In Ohio, The Subtle - And Not-So-Subtle - Strategies of Voter Suppression

In recent days, an alarming episode has been on unfolding in Hamilton County, where I serve as a Cincinnati City Councilman. Cloaked in the guise of an administrative relocation is a Republican move aimed at voter suppression.
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As everyone knows, Presidential elections can swing on the outcome in Ohio. Voters - and votes - in the Buckeye State are courted, coveted, and counted with care.

In recent days, an alarming episode has been on unfolding in Hamilton County, where I serve as a Cincinnati City Councilman. Cloaked in the guise of an administrative relocation is a Republican move aimed at voter suppression.

It started innocuously enough when the Hamilton County Coroner requested a bigger space for the County's crime lab.

A large hospital network offered one of its former facilities to the County for a dollar. In addition to relocating the crime lab to the new site, it was also proposed to move the Board of Elections - and, with it, the site of early voting.

Sound routine and innocent? Guess again.

The proposed relocation would place in-person early voting at a site far removed from downtown with severely less access by public transportation. Whereas the current downtown location of early voting has greater bus connectivity than any site in the entire County, for the vast majority of riders the new location would require any combination of long commutes, bus transfers, hour-long waits to catch the next bus, and half-mile walks from where the bus line ends.

So say, for example, that you are poor, 75 years old, and looking after your grandchildren on Election Day. A whole lot of difficulties would be unnecessarily put between you and the ballot box for early voting. Clearly, voting by mail is available, but many voters do not trust or are not comfortable with that option. Isn't choice a healthy thing?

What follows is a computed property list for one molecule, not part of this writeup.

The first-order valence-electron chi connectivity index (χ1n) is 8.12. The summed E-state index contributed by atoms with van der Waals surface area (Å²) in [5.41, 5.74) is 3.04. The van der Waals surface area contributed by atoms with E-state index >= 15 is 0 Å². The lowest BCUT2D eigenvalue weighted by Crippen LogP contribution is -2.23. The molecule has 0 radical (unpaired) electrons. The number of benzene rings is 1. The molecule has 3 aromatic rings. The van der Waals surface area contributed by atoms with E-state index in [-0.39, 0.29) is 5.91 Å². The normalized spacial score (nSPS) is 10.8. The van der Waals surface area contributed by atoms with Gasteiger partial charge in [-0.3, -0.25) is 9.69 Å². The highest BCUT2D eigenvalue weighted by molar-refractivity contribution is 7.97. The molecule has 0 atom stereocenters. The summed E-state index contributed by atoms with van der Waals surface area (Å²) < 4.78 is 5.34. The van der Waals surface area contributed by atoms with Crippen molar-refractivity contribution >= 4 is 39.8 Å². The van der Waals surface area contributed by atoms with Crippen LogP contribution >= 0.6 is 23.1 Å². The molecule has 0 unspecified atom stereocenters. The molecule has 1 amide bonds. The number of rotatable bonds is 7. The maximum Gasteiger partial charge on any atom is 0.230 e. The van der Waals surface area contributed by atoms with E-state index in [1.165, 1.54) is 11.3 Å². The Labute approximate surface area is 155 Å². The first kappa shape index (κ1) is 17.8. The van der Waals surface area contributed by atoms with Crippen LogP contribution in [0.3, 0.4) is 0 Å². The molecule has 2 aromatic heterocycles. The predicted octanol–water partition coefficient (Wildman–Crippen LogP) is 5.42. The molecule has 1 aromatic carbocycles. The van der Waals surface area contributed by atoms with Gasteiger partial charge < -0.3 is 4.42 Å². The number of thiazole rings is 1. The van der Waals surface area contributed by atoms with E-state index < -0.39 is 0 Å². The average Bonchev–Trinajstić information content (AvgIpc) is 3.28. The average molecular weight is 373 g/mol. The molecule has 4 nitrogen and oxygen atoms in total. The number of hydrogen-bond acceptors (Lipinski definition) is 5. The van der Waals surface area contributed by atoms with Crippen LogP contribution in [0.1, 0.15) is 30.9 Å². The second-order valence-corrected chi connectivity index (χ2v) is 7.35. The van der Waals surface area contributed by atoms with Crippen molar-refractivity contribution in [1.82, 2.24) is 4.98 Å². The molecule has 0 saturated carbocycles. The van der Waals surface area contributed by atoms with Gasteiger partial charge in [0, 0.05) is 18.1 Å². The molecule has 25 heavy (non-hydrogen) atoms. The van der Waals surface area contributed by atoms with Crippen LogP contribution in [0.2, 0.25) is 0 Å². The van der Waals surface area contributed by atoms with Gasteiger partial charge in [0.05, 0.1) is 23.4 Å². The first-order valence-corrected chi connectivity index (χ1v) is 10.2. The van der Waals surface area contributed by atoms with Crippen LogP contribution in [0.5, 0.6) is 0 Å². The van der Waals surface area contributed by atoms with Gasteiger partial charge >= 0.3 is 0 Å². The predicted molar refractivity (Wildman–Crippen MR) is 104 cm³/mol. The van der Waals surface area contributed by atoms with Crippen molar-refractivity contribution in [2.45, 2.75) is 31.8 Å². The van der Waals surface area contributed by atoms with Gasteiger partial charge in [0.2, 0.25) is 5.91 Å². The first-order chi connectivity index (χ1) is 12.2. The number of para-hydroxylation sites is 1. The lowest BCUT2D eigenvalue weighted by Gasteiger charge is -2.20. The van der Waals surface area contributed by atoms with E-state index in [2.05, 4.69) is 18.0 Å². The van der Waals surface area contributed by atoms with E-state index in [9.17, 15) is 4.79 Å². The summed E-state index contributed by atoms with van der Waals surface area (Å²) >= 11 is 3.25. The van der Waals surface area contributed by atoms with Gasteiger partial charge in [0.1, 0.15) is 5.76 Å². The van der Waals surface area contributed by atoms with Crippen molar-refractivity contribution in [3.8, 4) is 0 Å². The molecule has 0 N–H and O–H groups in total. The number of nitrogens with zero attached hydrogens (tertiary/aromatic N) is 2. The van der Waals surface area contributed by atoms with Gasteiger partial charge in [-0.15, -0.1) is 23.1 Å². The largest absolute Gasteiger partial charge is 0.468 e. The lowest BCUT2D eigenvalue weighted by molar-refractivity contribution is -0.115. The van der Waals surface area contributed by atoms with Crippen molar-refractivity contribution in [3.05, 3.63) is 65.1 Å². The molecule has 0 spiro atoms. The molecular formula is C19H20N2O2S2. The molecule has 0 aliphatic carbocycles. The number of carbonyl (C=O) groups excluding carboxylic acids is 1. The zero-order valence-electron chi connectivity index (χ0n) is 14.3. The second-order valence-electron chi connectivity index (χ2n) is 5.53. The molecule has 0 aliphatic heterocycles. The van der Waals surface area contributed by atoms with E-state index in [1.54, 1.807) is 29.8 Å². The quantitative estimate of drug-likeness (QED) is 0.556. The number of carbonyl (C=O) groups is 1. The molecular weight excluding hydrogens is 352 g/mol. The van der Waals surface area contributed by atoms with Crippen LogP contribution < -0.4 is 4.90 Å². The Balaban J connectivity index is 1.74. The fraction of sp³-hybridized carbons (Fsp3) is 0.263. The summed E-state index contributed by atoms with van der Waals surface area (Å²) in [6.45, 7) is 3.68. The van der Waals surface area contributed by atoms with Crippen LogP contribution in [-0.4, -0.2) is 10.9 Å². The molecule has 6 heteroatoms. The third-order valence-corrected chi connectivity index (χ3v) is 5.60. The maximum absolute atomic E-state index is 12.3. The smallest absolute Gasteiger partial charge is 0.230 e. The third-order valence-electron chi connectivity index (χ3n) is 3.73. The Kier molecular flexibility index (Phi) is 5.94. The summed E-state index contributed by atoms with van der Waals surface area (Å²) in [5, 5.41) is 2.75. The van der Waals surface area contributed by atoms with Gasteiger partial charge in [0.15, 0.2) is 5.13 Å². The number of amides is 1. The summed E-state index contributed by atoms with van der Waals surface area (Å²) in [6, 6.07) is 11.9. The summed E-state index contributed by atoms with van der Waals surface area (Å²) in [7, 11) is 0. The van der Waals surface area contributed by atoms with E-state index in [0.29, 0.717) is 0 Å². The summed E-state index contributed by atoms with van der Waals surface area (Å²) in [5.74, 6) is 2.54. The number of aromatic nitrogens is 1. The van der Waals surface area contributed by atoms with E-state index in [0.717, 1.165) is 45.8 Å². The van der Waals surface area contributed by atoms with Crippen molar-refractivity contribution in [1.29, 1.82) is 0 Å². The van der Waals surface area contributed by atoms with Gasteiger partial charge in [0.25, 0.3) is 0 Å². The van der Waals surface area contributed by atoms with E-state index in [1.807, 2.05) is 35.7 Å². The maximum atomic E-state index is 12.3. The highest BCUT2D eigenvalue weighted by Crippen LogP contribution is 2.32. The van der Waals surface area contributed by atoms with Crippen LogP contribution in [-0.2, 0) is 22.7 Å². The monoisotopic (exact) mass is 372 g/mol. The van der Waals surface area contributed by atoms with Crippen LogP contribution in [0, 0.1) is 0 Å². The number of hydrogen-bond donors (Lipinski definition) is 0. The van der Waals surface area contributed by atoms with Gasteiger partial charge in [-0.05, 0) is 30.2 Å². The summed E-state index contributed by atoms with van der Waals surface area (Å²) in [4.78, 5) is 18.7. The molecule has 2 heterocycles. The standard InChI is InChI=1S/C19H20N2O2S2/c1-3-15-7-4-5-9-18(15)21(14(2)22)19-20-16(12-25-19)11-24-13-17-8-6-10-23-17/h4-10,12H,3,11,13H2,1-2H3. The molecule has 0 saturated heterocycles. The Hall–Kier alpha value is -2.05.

While none of these obstacles are insurmountable, on the heels of last week's recommendations from the President's bi-partisan commission on voting, shouldn't we as a country aspire to make voting easy and accessible for all - rather than taking deliberate steps to make it harder?

The commission's signature recommendation included establishing a standard whereby everyone should be able to cast their ballot within 30 minutes, and the commission proposed expanded early voting as key strategy for accomplishing that.

The stakes in Ohio are especially high.

In-person early voting was originally introduced in response to Election Day lines in 2004 that kept some voters waiting for 8, 10, 12, even 14 hours to cast their ballot.

After expanded early voting was introduced, in 2008, 1.7 million Ohioans chose to cast their ballot in advance of Election Day.

In 2012, in Hamilton County alone, 24,151 people voted early in-person.

We also know who is taking the opportunity to vote early. In the 2012 case Obama for America v. Husted, the U.S. 6th Circuit Court of Appeals wrote that those people voting early are predominantly seniors, women, minorities, and lower-income voters.

So should people who cannot afford a car or are not physically able to operate a car have any less access to voting?

Absolutely not.

And it's a significant chunk of the population - 21.7 percent in the City of Cincinnati - that doesn't own a car, according to a 2012 U.S. Census Bureau survey.

It's not difficult to understand why all of Ohio's other major counties have their Boards of Election offices in the downtown of their largest city.

One would like to think access to the ballot box would not be a partisan issue. It certainly shouldn't be, and it doesn't have to be.

I introduced a Resolution to Cincinnati's City Council last week which opposed moving early voting to the much less accessible location outside downtown. The Resolution passed unanimously with support from both Democrats and Republicans. Indeed, the top Republican vote-getter on Council said during the public meeting, "It's going to make it more difficult for all voters. It's the wrong place."

Regrettably, the four board members of the Hamilton County Board of Elections split 2-2 along party lines, which means that according to law, the tie must now be broken by Ohio Secretary of State Jon Husted.

Yeah - that Jon Husted.

The same Jon Husted involved in trying to take away the final three days of early voting in 2012, which are the busiest three days of the early voting period.

The same Jon Husted who has already reduced voting hours in the current election cycle.

The same Jon Husted who prompted a Federal judge to note "the surreptitious manner in which the secretary [Husted] went about implementing [a] last minute change to the election rules."

This is the Jon Husted who will now break the tie, as early as tomorrow.

Meanwhile, one of the Republicans on the Hamilton County Board of Elections continues to say that the 24,151 people who voted early in 2012 really isn't that big a number - knowing full well who those voters are.

In Ohio, every voter matters. A lot.

And Ohioans of all political stripes must remain vigilant. While efforts to suppress the vote sometimes surface in ways ugly and visible, more subtle but no less deliberate attempts - such as moving the site of early voting - can also produce troublingly un-democratic outcomes.

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